The figure below shows the Marshall JMP50 Model 1987 grid bias supply circuit. The bias voltage V_{L} is
applied to the EL34 pentode control grids, which under zero-signal conditions draw no current and represent an
open circuit.

The JMP50 power transformer has a high-voltage output described as 350-0-350, indicating that it has a center tap (normally grounded) and two, 350-volt RMS outputs of opposite phase. (An RMS output of 350 volts corresponds to a sinewave with an amplitude of 495 volts.) The high voltage is rectified and filtered to provide a DC high-voltage supply to the tube plates and the pentode screens. One of these phases also powers the EL34 grid bias circuit. The Model 1987 circuit values are

R_{1} = 220k

R_{2} = 15k

R_{A} = 47k

R_{B} = 25k

C = 8uF

The diode rectifies the AC input voltage and is oriented to pass only negative voltages. So the diode is a short
circuit if v_{S}(t) < V_{L} and is an open circuit otherwise.

Silicon diodes are not perfect. When conducting there is a small voltage drop across the diode that increases with
increasing current and when not conducting there is a small leakage current. For a typical glass-passivated 1N4007,
for example, the forward voltage drop is 0.6 volts when conducting a current of 10 milliamps, increasing to 0.9
volts at a current of 1 amp. For comparison, if V_{L} = 0 the maximum current possible across the JMP50
diode would be only 495/215k = 2.3mA. As the capacitors in the circuit charge, the maximum current will be even
less. The leakage current of a 1N4007 is 5 microamps at room temperature, increasing to only 50 microamps at a
temperature of 125 degrees Celsius. For the voltages and currents in the Marshall Model 1987 power supply all of
these values are insignificant, so the diode can be considered perfect for the purposes of determining the JMP50
grid bias voltage adjustment range.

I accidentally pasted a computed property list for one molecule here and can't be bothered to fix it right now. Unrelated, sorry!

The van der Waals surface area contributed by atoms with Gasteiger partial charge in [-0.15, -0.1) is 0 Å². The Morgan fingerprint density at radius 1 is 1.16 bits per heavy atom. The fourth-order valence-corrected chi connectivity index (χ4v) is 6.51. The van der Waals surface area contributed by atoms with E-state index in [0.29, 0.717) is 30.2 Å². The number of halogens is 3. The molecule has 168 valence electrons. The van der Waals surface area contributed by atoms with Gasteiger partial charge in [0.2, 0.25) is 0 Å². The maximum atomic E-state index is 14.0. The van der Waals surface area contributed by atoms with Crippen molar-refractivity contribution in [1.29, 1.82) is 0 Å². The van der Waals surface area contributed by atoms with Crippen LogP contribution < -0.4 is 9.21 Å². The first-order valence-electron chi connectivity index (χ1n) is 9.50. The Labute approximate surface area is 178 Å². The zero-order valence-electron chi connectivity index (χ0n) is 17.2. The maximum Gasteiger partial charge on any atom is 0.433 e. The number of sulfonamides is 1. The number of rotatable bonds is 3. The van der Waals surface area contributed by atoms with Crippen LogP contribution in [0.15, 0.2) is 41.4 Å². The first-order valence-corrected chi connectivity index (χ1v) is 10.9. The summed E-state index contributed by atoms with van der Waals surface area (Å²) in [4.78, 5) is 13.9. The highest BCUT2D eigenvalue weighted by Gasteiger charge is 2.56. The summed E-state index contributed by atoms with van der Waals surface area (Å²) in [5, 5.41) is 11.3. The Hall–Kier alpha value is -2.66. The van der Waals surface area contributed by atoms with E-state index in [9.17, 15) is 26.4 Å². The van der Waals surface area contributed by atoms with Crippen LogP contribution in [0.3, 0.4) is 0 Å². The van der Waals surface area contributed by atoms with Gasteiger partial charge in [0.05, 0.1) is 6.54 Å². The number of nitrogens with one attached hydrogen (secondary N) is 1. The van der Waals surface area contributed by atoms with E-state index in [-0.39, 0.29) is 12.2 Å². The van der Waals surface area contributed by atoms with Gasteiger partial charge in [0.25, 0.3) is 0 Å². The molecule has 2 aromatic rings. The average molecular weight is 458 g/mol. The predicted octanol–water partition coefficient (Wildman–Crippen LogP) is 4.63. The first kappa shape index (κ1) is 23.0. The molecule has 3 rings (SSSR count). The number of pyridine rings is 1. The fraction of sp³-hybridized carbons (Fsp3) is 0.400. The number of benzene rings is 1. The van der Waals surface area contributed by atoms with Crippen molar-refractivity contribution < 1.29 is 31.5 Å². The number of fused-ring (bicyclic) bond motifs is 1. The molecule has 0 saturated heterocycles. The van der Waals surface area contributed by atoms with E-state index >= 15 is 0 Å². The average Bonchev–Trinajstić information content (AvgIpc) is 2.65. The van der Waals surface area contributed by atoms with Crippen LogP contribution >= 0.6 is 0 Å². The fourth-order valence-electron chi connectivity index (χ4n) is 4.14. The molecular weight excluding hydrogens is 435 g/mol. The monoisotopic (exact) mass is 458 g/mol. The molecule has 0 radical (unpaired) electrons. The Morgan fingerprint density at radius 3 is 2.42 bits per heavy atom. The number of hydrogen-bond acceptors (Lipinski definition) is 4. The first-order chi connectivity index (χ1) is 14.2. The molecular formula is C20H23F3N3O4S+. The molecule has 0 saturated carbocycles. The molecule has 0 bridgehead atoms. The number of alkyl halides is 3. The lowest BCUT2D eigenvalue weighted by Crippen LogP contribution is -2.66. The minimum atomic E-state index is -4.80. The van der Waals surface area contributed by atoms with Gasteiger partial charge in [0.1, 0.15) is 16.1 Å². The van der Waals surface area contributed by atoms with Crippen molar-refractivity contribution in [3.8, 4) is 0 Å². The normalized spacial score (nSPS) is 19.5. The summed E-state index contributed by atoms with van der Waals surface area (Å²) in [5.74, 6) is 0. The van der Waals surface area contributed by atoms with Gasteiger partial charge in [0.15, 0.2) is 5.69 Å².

The JMP50 filter consists of two capacitors connected by R_{2} and is quite effective in eliminating AC
ripple. This can be seen if we consider the time constant formed by just the load and the capacitor across it.
The worst case would be for the variable resistor to be set to zero, giving a time constant of

R_{A}C = (47k)(8uF) = 0.38 seconds

When v_{S}(t) < V_{L} the diode conducts and recharges the capacitors. When the diode cuts off
the load continues to draw current, which is supplied by the upstream capacitor via R_{2} and the capacitor
across the load. Now consider a worse situation: we remove the upstream capacitor from the JMP50 circuit. This
gives the capacitor across the load no chance to recharge itself during the time period when the diode is in cutoff.
The voltage across the load would then decay according to

V_{L}(t) = V_{0}*exp*(-t / 0.38)

where V_{0} is the voltage across the load at time t = 0 when the diode goes into cutoff. If the AC supply
is at 50Hz (European power) we would expect the diode to start conducting again within 1/50 = 0.02 seconds. During
this time period the voltage across the load would decay to

V_{L}(0.02) = (0.95)V_{0}

So the bias voltage would retain 95 percent of its initial value. With the additional upstream capacitor and with the variable resistor set to somewhere near midrange (reducing the current load), the voltage decay is much less. So there is very little ripple in the DC bias supply output and for computing the JMP50 bias voltage we can consider V_{L} to be a constant. This greatly simplifies the mathematics involved. We can therefore use the following simplified schematic and still get accurate results.

Here R_{S} = R_{1} + R_{2} = 235k represents the total source resistance. (We omit the much
smaller resistance in the transformer, which is about 75 ohms across each phase for a typical 350-0-350 secondary.)
For the Marshall JMP50 Model 1987 the load resistance is in the range 47k < R_{L} < 72k depending on
the variable resistor setting. To emphasize that the output voltage is a constant, even when the diode is not
conducting, we place an infinitely large capacitor C across the load. Notice that because of the orientation of
the diode that the grid bias voltage V_{L} is negative.

The following graph shows the grid bias voltage versus the ratio R_{S} / R_{L} for the simplified
grid bias supply schematic. The curves are for five different transformers: 300-0-300 (upper curve), 325-0-325,
350-0-350, 375-0-375, and 400-0-400 (lower curve).

The ratio of source to load resistance for the Marshall JMP50 Model 1987 varies from 5 (variable resistor set to minimum) to 3.3 (resistor set to maximum). The middle curve, corresponding to Marshall's 350-0-350 power transformer, shows that the grid bias voltage can be adjusted between -28 and -42 volts. The ultimate adjustment range will vary depending on the error tolerance of the components and variations in AC line voltage.

^{1}Richard Kuehnel, Circuit Analysis of a Legendary Tube Amplifier: The Fender Bassman 5F6-A, 2nd Ed., (Seattle: Pentode Press, 2005).

^{2}Michael Doyle, **The History of Marshall**, (Milwaukee: Hal Leonard Corp., 1993).

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